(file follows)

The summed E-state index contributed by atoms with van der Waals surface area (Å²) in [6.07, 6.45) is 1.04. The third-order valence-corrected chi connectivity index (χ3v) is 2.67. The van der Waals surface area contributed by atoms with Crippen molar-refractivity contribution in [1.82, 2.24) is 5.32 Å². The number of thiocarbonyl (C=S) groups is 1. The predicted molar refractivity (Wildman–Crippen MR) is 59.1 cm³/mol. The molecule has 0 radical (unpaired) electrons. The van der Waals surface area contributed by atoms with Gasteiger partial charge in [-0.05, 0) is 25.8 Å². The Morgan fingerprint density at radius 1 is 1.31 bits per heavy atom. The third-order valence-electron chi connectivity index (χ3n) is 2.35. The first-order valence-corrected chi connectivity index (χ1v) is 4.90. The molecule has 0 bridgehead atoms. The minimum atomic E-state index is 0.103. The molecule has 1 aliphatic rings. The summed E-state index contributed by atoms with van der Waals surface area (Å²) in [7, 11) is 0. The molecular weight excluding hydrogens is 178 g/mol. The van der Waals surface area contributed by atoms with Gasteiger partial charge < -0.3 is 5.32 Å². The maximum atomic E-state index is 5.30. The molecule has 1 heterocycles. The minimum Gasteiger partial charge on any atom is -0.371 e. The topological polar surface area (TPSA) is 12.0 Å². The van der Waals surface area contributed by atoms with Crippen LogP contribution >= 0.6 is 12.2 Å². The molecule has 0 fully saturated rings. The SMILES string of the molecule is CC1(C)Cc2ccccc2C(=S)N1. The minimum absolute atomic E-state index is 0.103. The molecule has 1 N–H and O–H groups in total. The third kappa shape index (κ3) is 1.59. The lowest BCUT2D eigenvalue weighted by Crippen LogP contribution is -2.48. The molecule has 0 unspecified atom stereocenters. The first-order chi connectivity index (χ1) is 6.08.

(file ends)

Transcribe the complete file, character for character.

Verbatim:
The summed E-state index contributed by atoms with van der Waals surface area (Å²) in [6.07, 6.45) is 1.04. The third-order valence-corrected chi connectivity index (χ3v) is 2.67. The van der Waals surface area contributed by atoms with Crippen molar-refractivity contribution in [1.82, 2.24) is 5.32 Å². The number of thiocarbonyl (C=S) groups is 1. The predicted molar refractivity (Wildman–Crippen MR) is 59.1 cm³/mol. The molecule has 0 radical (unpaired) electrons. The van der Waals surface area contributed by atoms with Gasteiger partial charge in [-0.05, 0) is 25.8 Å². The Morgan fingerprint density at radius 1 is 1.31 bits per heavy atom. The third-order valence-electron chi connectivity index (χ3n) is 2.35. The first-order valence-corrected chi connectivity index (χ1v) is 4.90. The molecule has 0 bridgehead atoms. The minimum atomic E-state index is 0.103. The molecule has 1 aliphatic rings. The summed E-state index contributed by atoms with van der Waals surface area (Å²) in [7, 11) is 0. The molecular weight excluding hydrogens is 178 g/mol. The van der Waals surface area contributed by atoms with Gasteiger partial charge < -0.3 is 5.32 Å². The maximum atomic E-state index is 5.30. The molecule has 1 heterocycles. The minimum Gasteiger partial charge on any atom is -0.371 e. The topological polar surface area (TPSA) is 12.0 Å². The van der Waals surface area contributed by atoms with Crippen LogP contribution >= 0.6 is 12.2 Å². The molecule has 0 fully saturated rings. The SMILES string of the molecule is CC1(C)Cc2ccccc2C(=S)N1. The minimum absolute atomic E-state index is 0.103. The molecule has 1 N–H and O–H groups in total. The third kappa shape index (κ3) is 1.59. The lowest BCUT2D eigenvalue weighted by Crippen LogP contribution is -2.48. The molecule has 0 unspecified atom stereocenters. The first-order chi connectivity index (χ1) is 6.08.